Previously I talked about missing things, missing spouses that are deployed repeatedly, missing the feeling of normalcy, missing family cohesion. But there are more personal things that I miss. I miss sleep. This is a statement that could be made by so many combat vets, but also by veteran spouses. My husband takes medications to help with his nightmares. He takes medication to help him get to sleep and he wears a CPap mask to bed too. All of this is in an effort to gain some amount of quality sleep. When he did his sleep study he was told that he was getting maybe 15% quality sleep a night. He was told that with the CPap he should wake up feeling refreshed. This is still not the case. This is something that has been discussed with his #VA prescriber for more than a year. They keep telling us to change our sleep hygiene routines. They ignore the fact that I massage my husband’s shoulders and head every single night to help him relax and ease him into sleep. And that I can not go to sleep before him because I am the only person that he trusts to ensure his safety when he’s drifting off to sleep. He knows that if I hear a suspicious sound that I will let him know so he can check it out so he won’t be surprised in the middle of then night. So if he’s not tired, I can’t be tired. And when our preschool aged daughter wakes up, he can’t go to her because he’s taken his medications and he’s wearing his mask and, lord help me, if he’s actually getting good sleep I don’t want to disturb it. So I take care of the kids if they need something in the middle of the night. And our aging family dog often needs out in the middle of the night, I take care of that too. And when he has thrashing nightmares or jumps in his sleep, I wake up and I wake him gently by rubbing his arm to rouse him from his dream and reassure him that he’s home and that he’s okay. And then I massage him back to sleep again. At least one of these things happens every single night… often times it’s more than one. I haven’t had a solid night of sleep in a couple of years at least. I have been away from my family exactly 3 times in 5 years for a grand total of 7 nights. I know that sleep was always high on my list of priorities when I am away from home. But that comes with stress too. Because even if I have placed somebody in our home to take my place, they won’t massage my husband to sleep and he won’t sleep virtually the entire time I am gone. The other person is there to take care of the kids as he gets less and less sleep. And when I return home he is exhausted and out of sorts and he will be in and out of bed for a couple of days to try and get back into his normal existence.
I’m so tired. #VA talks about respite and how important it is. But it’s often denied and it almost doesn’t even matter. How is there rest to be found when there is a stranger in our home and my husband is not comfortable and does not trust them? Should I throw all of those thoughts to the wind? Should I just not care about it? I know you have to “put your own air mask on first,” as the saying goes, but it’s so much easier said than done. Yes, it makes sense, but the reality of it is difficult. #NewVA, we need people that understand our struggles and can help us find solutions. Like events where we can get to know a specific pool of caregivers for respite… spend time and do an activity with them or something so that the vet’s can feel comfortable with them and have a preferred provider even. Make it feel like a community and not just a random stranger that’s been sent to your home. Stop offering us solutions on paper. We need real options that have actually taken our needs into account. Doesn’t this make sense?? When a woman has a baby she doesn’t want just any doctor to deliver her baby, she wants the person she knows and trusts. In an emergency the “any doctor” will work but when we’re talking about respite, it shouldn’t get to emergency stage and yet so many of us are there and we live there all the time.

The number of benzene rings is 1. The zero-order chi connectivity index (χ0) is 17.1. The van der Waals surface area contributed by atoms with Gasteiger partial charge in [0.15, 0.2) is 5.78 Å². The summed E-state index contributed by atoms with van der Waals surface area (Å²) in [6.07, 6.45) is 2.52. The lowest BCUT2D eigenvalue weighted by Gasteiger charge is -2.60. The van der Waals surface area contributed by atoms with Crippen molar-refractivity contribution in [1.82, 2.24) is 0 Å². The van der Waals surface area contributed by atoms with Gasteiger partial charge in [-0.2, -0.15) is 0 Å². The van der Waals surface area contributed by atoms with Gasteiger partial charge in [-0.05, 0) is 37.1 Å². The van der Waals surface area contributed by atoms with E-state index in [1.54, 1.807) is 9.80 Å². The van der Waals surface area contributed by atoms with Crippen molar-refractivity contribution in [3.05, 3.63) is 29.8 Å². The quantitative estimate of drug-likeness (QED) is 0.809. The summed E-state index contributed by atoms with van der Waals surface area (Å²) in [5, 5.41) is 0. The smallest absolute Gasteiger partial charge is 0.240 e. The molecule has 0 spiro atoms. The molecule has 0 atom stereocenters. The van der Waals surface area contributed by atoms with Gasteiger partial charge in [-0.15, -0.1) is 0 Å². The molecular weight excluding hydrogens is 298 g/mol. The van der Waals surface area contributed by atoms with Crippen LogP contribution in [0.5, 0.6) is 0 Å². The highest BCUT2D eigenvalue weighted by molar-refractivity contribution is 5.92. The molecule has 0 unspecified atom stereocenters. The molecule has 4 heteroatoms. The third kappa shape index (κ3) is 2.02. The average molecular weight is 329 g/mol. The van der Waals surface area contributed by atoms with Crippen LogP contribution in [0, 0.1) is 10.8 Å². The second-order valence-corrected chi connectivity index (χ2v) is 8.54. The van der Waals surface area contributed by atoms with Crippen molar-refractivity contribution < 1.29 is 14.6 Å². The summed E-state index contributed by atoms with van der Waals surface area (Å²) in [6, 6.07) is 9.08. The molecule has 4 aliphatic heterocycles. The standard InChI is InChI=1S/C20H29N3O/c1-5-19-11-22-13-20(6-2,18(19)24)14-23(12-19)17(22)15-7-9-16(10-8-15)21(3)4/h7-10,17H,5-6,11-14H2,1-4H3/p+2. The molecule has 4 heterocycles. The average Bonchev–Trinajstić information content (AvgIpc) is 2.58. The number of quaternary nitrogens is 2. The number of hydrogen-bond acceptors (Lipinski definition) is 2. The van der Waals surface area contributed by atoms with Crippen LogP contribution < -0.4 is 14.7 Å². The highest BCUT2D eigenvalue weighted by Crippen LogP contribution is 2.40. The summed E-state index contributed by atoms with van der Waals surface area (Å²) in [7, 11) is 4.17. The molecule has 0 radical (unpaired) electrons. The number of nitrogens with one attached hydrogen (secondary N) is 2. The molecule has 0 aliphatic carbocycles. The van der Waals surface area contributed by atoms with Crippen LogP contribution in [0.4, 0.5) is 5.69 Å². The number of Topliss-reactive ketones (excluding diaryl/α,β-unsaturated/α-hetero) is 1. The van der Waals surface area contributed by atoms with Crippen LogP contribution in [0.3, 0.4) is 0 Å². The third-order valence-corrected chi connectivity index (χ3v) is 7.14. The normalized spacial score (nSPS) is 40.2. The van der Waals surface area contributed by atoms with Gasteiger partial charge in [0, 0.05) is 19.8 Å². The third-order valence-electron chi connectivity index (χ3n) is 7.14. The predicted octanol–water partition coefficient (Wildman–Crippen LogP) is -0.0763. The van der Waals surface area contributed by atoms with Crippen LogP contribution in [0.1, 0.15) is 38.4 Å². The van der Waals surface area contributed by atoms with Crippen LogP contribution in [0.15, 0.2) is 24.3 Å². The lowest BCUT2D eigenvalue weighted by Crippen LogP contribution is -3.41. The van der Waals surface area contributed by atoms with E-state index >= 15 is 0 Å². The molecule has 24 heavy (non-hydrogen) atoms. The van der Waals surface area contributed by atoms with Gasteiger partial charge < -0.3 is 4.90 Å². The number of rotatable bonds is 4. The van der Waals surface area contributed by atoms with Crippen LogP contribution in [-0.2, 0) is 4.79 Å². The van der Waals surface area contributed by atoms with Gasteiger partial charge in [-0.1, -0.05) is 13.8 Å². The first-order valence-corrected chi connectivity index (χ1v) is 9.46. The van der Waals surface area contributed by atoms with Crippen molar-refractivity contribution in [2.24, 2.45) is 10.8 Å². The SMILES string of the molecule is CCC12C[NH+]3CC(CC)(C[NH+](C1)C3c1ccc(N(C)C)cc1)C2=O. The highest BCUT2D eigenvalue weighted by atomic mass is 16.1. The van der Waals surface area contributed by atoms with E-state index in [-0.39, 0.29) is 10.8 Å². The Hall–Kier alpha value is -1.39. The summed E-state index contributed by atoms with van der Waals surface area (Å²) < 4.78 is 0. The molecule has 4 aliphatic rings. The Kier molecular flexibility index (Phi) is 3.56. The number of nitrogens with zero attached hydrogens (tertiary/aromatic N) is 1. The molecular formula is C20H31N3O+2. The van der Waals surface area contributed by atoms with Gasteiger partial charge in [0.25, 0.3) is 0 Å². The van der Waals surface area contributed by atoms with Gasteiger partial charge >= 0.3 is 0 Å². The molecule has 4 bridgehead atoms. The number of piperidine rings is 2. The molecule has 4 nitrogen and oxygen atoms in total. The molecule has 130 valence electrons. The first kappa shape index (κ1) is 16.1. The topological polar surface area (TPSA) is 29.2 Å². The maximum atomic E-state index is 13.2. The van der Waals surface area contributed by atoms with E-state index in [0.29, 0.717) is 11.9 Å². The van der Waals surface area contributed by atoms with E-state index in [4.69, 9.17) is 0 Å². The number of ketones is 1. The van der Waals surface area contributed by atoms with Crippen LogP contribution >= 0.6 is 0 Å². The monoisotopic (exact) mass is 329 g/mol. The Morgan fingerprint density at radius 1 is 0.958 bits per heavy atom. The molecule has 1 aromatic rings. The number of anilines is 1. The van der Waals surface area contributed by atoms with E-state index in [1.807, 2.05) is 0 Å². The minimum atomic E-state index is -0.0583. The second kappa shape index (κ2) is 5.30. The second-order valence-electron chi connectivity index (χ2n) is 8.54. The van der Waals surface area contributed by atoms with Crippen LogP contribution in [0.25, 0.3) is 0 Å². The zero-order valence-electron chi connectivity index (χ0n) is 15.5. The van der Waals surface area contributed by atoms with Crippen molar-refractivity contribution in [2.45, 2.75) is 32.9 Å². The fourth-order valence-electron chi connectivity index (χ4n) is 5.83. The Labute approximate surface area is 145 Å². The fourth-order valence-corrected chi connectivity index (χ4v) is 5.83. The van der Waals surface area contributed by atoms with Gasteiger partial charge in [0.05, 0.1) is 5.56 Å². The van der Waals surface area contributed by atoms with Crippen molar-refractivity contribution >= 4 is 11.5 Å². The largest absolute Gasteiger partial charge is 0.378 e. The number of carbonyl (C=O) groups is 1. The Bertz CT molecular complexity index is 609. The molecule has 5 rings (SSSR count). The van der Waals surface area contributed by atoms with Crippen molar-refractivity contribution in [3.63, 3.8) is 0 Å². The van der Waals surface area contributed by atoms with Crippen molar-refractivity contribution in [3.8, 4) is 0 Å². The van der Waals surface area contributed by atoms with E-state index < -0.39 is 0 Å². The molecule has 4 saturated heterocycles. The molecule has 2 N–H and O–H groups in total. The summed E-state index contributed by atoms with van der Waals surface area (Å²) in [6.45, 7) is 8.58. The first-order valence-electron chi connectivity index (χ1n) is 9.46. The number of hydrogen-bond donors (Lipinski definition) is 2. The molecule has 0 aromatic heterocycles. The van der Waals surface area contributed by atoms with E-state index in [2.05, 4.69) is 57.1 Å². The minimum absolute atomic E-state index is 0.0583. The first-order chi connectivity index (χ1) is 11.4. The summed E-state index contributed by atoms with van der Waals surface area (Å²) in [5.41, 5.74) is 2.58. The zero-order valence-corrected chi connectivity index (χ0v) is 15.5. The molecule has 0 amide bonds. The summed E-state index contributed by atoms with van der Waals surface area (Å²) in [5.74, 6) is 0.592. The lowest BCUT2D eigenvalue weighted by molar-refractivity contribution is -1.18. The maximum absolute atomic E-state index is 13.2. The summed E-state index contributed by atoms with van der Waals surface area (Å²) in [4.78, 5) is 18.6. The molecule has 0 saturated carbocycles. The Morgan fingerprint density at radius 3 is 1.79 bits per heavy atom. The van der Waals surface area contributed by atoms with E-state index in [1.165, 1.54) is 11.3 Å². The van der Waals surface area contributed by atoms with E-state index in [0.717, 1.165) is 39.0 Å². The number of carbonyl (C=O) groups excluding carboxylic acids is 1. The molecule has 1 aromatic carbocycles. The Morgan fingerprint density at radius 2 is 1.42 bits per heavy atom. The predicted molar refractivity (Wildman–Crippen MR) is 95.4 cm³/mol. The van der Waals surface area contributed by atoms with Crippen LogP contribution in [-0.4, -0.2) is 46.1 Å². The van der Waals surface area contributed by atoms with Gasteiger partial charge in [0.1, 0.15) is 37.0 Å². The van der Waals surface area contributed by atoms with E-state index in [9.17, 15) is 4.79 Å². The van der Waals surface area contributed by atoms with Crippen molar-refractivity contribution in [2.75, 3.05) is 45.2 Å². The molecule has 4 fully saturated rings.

I miss sleep. I miss my eyes that already look many years older than they are and will no longer recover without medical intervention. I’m not exaggerating, my eyes have deep hollows under them from lack of sleep, from rubbing sleepy eyes and from long days of worry. The hollows are no longer a glowing shade of flesh but a much darker and seemingly permanent bluish. It sounds frivolous but so much has been taken from us that yes, even something as silly as our appearance has ripple effects through our entire beings. It takes away one more of the little things that we may have held onto as a bright spot in our lives. I miss sleep and I miss looking well rested. I’m tired of hearing “how are you? you look tired.” I look tired because I am tired. I will never again not look tired. Thank you for the reminder.
100% Navy Wife
Hello again #VA! Today, I thought I'd change it up a little and share with you a little thing my husband actually put together for you.
He calls it "The 5 things I've learned from the VA"
1. The VA isn't actually interested in trying to help someone get better. They want to do as little as possible by managing your symptoms in a revolving door cycle.
2. VA does not know how to do math. This is highlighted by shortchanged meds, the inability to schedule basic appointments and their disability rating system where 60%+60%+70%=90%
3."Your appointment will be scheduled" means "when hell freezes over"
4.Unlimited minutes on my cell phone is a good thing. (I use most of them on hold)
5. The VA doesn't actually want you to get better. Oh, he has PTSD, he forgets things but if you'd actually scheduled his appointments you'd probably remember that.
The perception by Vets is that the VA is not where you get very good care. Hopefully the #NewVA will start the road to change.
Thanks for listening!
signed- A Vet's wife